(Newsroom America) -- In the next six months, 90 percent of Americans plan to make changes to their savings and investment strategies, according to a survey released by financial-services firm Edward Jones, with the U.S. Presidential Election most often cited as the reason.
The survey of 1,010 respondents, conducted by Opinion Research Corporation, examined which ongoing domestic and international issues were most likely to impact investment and savings decisions in the next six months.
The U.S. presidential election and healthcare costs were the two issues most likely to affect savings and investing decisions, with 39 percent and 30 percent of Americans pointing to them, respectively. Another 21 percent of respondents cited ongoing European and global economic issues. Only five percent of savers and investors plan to stay the course in that time period.
"With the U.S. presidential election and global economic issues continuing to make headlines, it's easy for nervous investors to attempt to chase positive returns by making rash changes to their portfolios," said Edward Jones' Investment Strategist Kate Warne. "More than ever, we are focused on reminding our clients and investors that the market and economy are more powerful forces than politics. Despite the political uncertainty surrounding future policy changes, it's important to avoid making unnecessary changes that could mean missing out on the potential for long-term gains."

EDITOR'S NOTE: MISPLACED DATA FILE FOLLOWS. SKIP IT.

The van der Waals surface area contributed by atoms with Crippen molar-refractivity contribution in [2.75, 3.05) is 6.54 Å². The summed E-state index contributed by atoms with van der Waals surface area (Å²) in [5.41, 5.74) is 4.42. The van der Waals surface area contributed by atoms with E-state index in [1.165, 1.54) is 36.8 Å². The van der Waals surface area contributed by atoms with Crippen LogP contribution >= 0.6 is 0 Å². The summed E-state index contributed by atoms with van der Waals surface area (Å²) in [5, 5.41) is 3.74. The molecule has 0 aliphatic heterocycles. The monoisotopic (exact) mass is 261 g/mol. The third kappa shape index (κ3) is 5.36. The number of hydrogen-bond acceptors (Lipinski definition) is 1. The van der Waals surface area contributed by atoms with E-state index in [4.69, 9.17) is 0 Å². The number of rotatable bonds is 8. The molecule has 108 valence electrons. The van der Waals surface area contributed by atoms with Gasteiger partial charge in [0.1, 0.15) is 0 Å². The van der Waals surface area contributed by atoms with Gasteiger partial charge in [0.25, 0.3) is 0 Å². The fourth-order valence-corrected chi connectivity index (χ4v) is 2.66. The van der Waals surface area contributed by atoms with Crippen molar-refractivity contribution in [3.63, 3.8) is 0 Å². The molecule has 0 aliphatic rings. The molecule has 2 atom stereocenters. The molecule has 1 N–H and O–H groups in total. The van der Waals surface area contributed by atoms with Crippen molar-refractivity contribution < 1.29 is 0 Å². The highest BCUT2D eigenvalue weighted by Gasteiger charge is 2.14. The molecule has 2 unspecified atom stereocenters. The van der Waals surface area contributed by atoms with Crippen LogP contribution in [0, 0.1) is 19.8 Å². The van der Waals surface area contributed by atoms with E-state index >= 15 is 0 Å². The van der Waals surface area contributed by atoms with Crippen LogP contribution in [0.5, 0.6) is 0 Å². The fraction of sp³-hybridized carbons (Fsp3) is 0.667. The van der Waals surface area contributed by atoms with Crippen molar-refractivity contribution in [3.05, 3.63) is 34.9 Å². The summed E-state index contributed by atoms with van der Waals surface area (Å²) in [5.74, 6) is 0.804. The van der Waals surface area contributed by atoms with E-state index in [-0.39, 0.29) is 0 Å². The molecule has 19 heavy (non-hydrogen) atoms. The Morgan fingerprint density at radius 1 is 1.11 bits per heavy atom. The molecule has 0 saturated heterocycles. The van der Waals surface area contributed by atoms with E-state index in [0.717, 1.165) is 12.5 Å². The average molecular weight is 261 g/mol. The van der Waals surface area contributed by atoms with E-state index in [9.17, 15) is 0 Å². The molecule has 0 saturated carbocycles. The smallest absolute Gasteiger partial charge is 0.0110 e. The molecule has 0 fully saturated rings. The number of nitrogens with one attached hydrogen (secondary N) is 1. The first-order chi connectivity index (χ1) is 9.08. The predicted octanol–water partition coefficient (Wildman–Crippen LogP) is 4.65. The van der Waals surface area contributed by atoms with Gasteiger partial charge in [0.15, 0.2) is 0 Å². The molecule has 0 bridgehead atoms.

Age was not a factor in investors' plans to change their investing strategies in the next six months. Across the board, nearly all plan to make a change. The issues that would be most important in their decision to change strategies varied, however.
For Americans between 35 and 44 years old, and those 65 and over, the U.S. presidential election will have the greatest impact on the changes they make to their investment strategies, with 46 percent and 45 percent of those groups indicating so, respectively.
Respondents between 18 and 34, however, were less concerned with the U.S. election and instead pointed to healthcare costs as the factor most important for their investment decisions (35 percent).
As with age, gender played a minor role in respondents' likeliness to change strategies in the next six months, with 91 percent of men and 89 percent of women indicating they plan to make changes.
Men (40 percent) and women (38 percent) were almost equally likely to point to the U.S. presidential election as having the greatest impact on their investment strategies in the next six months.
Women were much more likely to identify healthcare costs as the issue that will affect their decisions (36 percent), while less than one-quarter (24 percent) of men chose the option.
While ongoing European and global economic issues were ranked as the third biggest issue altering investment decisions overall, men and women were divided on their sentiment. Men were much more likely to see it as a significant factor (27 percent) than their female counterparts (15 percent).
The survey was based on 1,010 telephone interviews of U.S. adults conducted between the dates of July 12-15, 2012. The margin of error was +/-3%.